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Marine Ecology Progress Series

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MEPS 683:209-220 (2022)  -  DOI:

Spotted seal Phoca largha underwater vocalisations in relation to ambient noise

Liangliang Yang1,2, Xiaomei Xu2,*, Per Berggren3

1Guangdong Provincial Key Laboratory of Marine Biotechnology, Institute of Marine Biology, Institute of Marine Science, Shantou University, Shantou 515063, PR China
2Key Laboratory of Underwater Acoustic Communication and Marine Information Technology of the Ministry of Education, College of Ocean and Earth Sciences, Xiamen University, Xiamen 361102, PR China
3School of Natural and Environmental Sciences, Newcastle University, Newcastle upon Tyne NE1 7RU, UK
*Corresponding author:

ABSTRACT: Animals use different strategies to adjust their vocalisations to compensate for ambient noise interference. This is true for some marine mammals, especially cetaceans, but relatively little is known about this for pinnipeds. We recorded 4 major call types (drum, growl, knock, and sweep) of spotted seals Phoca largha in Liaodong Bay, China, to investigate if seals adjusted their vocalisation parameters in relation to broadband (50-4000 Hz) ambient noise recorded immediately preceding each seal vocalisation. Regression analyses showed that the received level of growls, in both broadband and 1/3-octave bands, centred at 200 and 400 Hz, significantly increased with increasing ambient noise levels. These relationships were not observed in the other 3 call types. Further, regardless of call type, the duration, centroid frequency, and root mean squared bandwidth parameters showed no statistical relationship with noise levels. The noise measured in this study had relatively low broadband levels of 116-132 dB re 1 µPa, and no masking was predicted for any of the 4 call types at 200 and 400 Hz when applying a standard critical ratio approach. It is therefore possible that the ambient noise levels in the study area were not sufficiently loud to induce vocal compensation to avoid masking, but loud enough for the seals to adjust their growl vocalisations. To our knowledge, this study is the first to investigate potential vocal adjustment of spotted seals in relation to ambient noise and is important in light of increasing anthropogenic noise in the marine environment.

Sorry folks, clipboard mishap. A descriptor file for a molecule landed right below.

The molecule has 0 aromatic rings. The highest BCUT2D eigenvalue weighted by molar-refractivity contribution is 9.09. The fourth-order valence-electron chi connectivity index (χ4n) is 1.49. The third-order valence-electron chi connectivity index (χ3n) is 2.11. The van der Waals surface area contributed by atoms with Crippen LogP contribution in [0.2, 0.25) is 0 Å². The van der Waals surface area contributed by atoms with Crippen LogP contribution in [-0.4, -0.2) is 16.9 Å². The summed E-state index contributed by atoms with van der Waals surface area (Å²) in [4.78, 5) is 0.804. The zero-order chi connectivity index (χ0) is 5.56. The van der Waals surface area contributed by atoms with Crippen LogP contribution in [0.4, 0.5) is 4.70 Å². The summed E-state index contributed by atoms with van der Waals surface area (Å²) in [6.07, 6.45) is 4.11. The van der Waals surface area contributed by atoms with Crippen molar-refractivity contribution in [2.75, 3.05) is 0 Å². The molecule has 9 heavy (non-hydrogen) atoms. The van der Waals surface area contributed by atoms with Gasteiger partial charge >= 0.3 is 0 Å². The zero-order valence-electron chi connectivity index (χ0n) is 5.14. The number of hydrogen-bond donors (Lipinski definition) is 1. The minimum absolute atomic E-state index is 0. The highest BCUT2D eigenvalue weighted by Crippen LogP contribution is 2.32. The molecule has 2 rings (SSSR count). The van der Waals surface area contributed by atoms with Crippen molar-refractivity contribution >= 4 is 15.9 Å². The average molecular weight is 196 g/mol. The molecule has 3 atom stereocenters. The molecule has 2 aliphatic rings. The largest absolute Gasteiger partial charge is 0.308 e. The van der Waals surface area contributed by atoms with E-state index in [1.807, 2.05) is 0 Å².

KEY WORDS: Vocal adjustment · Pinniped · Marine mammal · Masking · Acoustics · Communication

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Cite this article as: Yang L, Xu X, Berggren P (2022) Spotted seal Phoca largha underwater vocalisations in relation to ambient noise. Mar Ecol Prog Ser 683:209-220.

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